If you have a large long-term goal you can’t wait to get started on, break it down into smaller objectives first. This will help each piece feel manageable and help you feel like you’re moving closer to your goal.

You can learn more about goals vs objectives here.

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2. Take a Break From Your Work Desk

When you want to learn how to get out of a rut, get yourself away from your desk and go take a walk. Go to the bathroom, walk around the office, or go out and get a snack. According to research, your productivity is best when you work for 50 minutes to an hour and then take a 15-20 minute break[1].

Your mind may be too bogged down and will need some airing. By walking away from your computer, you may create extra space for new ideas that were hiding behind high stress levels.

3. Upgrade Yourself

Take the down time to upgrade your knowledge and skills. Go to a seminar, read up on a subject of interest, or start learning a new language. Or any of the 42 ways here to improve yourself.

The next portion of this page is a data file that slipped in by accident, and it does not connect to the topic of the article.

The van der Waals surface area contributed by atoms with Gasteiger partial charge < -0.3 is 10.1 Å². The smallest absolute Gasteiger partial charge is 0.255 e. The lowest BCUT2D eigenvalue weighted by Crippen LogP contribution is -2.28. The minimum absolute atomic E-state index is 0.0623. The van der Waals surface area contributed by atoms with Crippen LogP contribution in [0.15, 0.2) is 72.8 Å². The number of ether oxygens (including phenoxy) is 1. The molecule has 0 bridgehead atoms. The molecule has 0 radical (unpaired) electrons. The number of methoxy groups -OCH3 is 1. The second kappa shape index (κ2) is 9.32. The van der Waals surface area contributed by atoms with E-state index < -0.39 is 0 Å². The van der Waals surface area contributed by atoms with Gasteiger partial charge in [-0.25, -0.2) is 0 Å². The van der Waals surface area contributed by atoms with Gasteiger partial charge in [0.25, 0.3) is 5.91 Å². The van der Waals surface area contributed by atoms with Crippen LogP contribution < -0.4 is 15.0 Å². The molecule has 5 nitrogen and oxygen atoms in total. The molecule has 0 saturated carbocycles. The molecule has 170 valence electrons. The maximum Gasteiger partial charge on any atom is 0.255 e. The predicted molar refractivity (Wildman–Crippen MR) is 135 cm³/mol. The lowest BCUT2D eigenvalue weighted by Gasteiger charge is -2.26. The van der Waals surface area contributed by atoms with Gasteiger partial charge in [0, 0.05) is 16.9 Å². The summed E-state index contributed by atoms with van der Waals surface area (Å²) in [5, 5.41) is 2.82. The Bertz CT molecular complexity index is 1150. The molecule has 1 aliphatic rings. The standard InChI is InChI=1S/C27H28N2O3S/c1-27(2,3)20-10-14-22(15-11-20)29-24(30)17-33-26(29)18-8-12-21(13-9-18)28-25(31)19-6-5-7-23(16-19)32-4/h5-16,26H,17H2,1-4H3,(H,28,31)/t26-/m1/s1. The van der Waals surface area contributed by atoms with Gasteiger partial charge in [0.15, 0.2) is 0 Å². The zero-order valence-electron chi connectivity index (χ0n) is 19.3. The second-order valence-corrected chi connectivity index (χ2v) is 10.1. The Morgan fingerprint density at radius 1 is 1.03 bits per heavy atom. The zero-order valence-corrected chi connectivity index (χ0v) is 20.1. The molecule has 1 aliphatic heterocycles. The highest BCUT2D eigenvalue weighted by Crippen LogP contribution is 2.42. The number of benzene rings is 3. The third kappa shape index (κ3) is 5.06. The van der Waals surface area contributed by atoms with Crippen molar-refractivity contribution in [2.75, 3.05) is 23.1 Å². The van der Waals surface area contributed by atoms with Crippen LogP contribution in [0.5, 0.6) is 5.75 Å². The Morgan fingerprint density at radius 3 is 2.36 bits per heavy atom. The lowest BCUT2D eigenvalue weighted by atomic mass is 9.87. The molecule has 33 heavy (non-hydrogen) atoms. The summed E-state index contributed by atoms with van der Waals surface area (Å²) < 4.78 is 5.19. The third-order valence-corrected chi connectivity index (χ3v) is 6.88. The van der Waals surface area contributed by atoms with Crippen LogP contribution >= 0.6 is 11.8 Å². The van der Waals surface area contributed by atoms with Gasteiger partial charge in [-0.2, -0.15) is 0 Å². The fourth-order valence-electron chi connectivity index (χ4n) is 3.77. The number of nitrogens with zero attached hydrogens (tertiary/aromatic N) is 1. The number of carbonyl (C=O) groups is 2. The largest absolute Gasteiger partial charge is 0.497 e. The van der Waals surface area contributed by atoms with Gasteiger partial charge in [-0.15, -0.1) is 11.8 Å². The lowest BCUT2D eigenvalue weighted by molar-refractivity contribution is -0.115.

The modern computer uses different typefaces because Steve Jobs dropped in on a calligraphy class back in college[2]. How’s that for inspiration?

4. Talk to a Friend

Talk to someone and get your mind off work for a while. Relying on a support system is a great way to work on self-care when you’re learning how to get out of a rut.

Talk about anything, from casual chatting to a deep conversation about something you really care about. You will be surprised at how the short encounter can be rejuvenating in its own way.

5. Forget About Trying to Be Perfect

If you are in a rut, the last thing you want to do is step on your own toes with perfectionist tendencies. Perfectionism can lead you to fear failure, which can ultimate hinder you even more if you’re trying to find motivation to work on something new.